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In his latest book, Good People (April 2017, Portfolio Penguin) and research initiative, New York Times Best-selling author and entrepreneur turned venture capitalist (founder of ZEFER, co-founder of MiniLuxe, founder of Cue Ball Capital), Anthony Tjan looks at why so many of us are indifferent in the workplace and how the traditional view of leadership need and mentorship fails us – but does not need to.

About the Speaker

Tony Tjan

Tony Tjan

Over the course of a high-velocity career founding, leading, and now investing in and advising transformative businesses, Anthony Tjan has emerged as a leading expert on how to strategically innovate business models and channel the power of people and culture into enduring value.

Across four different industries – Internet, media, tech-enabled retail, and financial services – Tjan has used the power of people and culture to challenge industry conventions. One of his largest transformations was serving as the chief strategic advisor to Thomson Corporations radical evolution from a newspaper company to the one of the largest information media conglomerates today, Thomson Reuters.

With his latest book (Good People) and research initiative (The Good People Project), Tjan challenges leaders to re-frame traditional thinking around how we build our teams, cultures and our people ecosystems and to acknowledge and embrace leadership of character over leadership of competency. What do we need to look for when we evaluate goodness of character and values? Why is it that we tend to evaluate candidates and employees by their measurable accomplishments than by their “softer” qualities, like self-awareness, empathy, and respect? Why is it so hard to practice being good and what can we do about it in terms of talent assessment and mentorship?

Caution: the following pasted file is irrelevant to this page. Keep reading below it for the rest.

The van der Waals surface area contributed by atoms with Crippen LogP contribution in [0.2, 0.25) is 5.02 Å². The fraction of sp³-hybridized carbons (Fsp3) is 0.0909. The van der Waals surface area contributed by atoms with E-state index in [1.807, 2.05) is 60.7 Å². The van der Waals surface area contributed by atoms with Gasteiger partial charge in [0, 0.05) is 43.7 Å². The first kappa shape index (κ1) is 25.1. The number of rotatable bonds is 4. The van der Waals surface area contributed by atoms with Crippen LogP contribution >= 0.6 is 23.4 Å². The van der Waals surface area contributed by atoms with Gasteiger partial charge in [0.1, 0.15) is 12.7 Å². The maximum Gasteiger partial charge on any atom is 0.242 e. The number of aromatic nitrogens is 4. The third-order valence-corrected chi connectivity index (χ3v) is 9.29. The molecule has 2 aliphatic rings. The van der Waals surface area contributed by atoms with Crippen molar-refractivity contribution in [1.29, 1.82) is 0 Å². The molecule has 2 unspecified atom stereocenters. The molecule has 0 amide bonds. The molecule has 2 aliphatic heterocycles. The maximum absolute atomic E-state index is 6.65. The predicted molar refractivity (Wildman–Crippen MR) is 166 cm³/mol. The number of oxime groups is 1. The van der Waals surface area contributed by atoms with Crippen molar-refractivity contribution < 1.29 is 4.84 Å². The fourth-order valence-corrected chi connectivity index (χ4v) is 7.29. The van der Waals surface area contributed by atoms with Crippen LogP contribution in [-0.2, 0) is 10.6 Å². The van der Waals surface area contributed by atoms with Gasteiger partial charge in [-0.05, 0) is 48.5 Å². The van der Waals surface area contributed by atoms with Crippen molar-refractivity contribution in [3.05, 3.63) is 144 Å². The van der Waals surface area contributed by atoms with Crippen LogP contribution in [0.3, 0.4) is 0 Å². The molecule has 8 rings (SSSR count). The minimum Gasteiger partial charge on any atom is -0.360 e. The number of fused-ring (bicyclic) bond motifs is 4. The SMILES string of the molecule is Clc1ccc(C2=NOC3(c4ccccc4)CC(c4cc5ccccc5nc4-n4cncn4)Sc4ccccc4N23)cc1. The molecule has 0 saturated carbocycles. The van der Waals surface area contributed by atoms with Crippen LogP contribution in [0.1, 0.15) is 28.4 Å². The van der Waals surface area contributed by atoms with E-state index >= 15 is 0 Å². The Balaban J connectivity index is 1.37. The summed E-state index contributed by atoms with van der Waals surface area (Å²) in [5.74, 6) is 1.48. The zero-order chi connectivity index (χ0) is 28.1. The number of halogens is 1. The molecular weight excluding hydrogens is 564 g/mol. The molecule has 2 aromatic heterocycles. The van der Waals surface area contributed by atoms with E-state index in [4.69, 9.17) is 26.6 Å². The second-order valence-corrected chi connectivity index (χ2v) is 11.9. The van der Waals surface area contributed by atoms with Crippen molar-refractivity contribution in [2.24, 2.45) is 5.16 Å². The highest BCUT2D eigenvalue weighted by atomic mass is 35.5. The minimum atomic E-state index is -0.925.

After reviewing nearly 100 case studies in organizations and leadership Tjan has established that there is a hard truth to soft matters in terms of what really drives long-term value and competitive advantage. With this in mind, Tjan is leading a movement to change the way we think about goodness, so we can become better judges of people, better leaders, and create more goodness in ourselves and our organizations.”